The U.S. leads the pack in the percentage of older adults who have trouble paying their medical bills.
DANBURY, Conn., Aug. 27 -- Western Connecticut State University issued the following news release:
Dr. Mark Emmert (http://www.ncaa.org/about/who-we-are/office-president/office-president-biography), president of the National Collegiate Athletic Association (http://www.ncaa.org/) (NCAA), will discuss the importance of promoting the success and well-being of students participating in intercollegiate athletic programs when he delivers the 2014 fall semester President's Lecture at Western Connecticut State University (http://www.wcsu.edu/) on Wednesday, Oct. 8, 2014.
Emmert's lecture on "The Collegiate Model for the 21st Century," presented as part of the WCSU President's Lecture Series, will be at 7:30 p.m. in Ives Concert Hall in White Hall on the university's Midtown campus, 181 White St. in Danbury. Admission will be free and the public is invited to attend.
Emmert, who became the fifth president of the NCAA in October 2010, will address core values inherent in the philosophy of the NCAA and Division III programs such as WCSU that promote the well-rounded development of student-athletes through an emphasis on both competitive success and personal well-being. His lecture will underscore the role of these values in preserving continuity during a period of major change in collegiate athletics as programs in all NCAA divisions confront important decisions that will reshape their futures.
"The true value of college sports, the reason we as an Association do what we do, goes far beyond the games we love," Emmert wrote in his president's message (http://www.ncaa.org/about/who-we-are/office-president) posted on the NCAA website. "It lies in our ability to provide educational opportunities that transform the lives of young people. Behind the made shots and perfect serves, college sports are quietly functioning as a vital means to educate those who otherwise might not have ever experienced higher education."
"Nearly 20 percent of student-athletes are in the first generation of their families to attend college," he observed. "And for many of those student-athletes, that fact is made possible by the $2.7 billion in athletic scholarships that are awarded by NCAA colleges and universities."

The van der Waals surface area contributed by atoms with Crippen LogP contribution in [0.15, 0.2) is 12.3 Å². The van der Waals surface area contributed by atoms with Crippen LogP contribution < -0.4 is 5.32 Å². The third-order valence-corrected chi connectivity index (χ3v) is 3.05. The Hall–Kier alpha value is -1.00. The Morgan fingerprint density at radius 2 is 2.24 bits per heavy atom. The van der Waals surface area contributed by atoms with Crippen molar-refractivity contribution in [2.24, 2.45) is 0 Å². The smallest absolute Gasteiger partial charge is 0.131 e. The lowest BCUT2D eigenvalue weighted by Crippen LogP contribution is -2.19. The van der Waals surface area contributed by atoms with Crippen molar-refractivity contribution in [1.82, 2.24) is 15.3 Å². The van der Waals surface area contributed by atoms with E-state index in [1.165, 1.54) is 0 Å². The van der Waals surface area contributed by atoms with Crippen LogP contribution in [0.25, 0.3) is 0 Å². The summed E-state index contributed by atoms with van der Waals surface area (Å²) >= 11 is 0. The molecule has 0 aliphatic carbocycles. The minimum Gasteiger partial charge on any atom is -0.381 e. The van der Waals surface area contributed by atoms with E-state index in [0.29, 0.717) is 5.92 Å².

In August, the NCAA Board of Directors approved a package of major reforms that will allow greater autonomy to the ACC, Big Ten, Big 12, Pac-12 and SEC to restructure student-athlete scholarships and stipends to cover the full cost of college attendance as well as health insurance benefits. At the press conference announcing the board decision, Emmert described the reforms as the product of long and inclusive discussions aimed at addressing the total expenses that student-athletes must meet during their college studies.
Emmert noted that more than eight in 10 student-athletes earn bachelor's degrees, with student-athlete graduation rates consistently higher than those for the general college student population. "These young people use their education as a springboard to a future they may not have been able to envision for themselves without college sports," he said. "We all know that most of our student-athletes are not going to play professional sports. But we can rest assured they are going to live better lives for having played college sports."
Prior to assuming his current position at the NCAA, Emmert served from 2004 to 2010 as president of the University of Washington. An alumnus who earned his bachelor's degree in political science at UW, he played a central role as president in advancing the university's success as one of the nation's leading higher education institutions in securing research grant and contract funding.
Previously, he held top administrative positions as chief operating and academic officer at the University of Connecticut from 1995 to 1999, and as chancellor of Louisiana State University from 1999 to 2004. A Ph.D. recipient in public administration from Syracuse University, he began his higher education career as associate vice chancellor for academic affairs at the University of Colorado from 1985 to 1992, and as provost and vice president for academic affairs at Montana State University from 1992 to 1995.
Emmert has written extensively in professional journals about topics in higher education and public administration. He is a member of the Higher Education Working Group on Global Issues that serves as part of the Council on Foreign Relations (http://www.cfr.org/). He is the former chair of the Executive Group of the Worldwide Universities Network (http://www.wun.ac.uk/) and served on the National Security Higher Education Advisory Board.
For more information, contact firstname.lastname@example.org or call (203) 837-8754.
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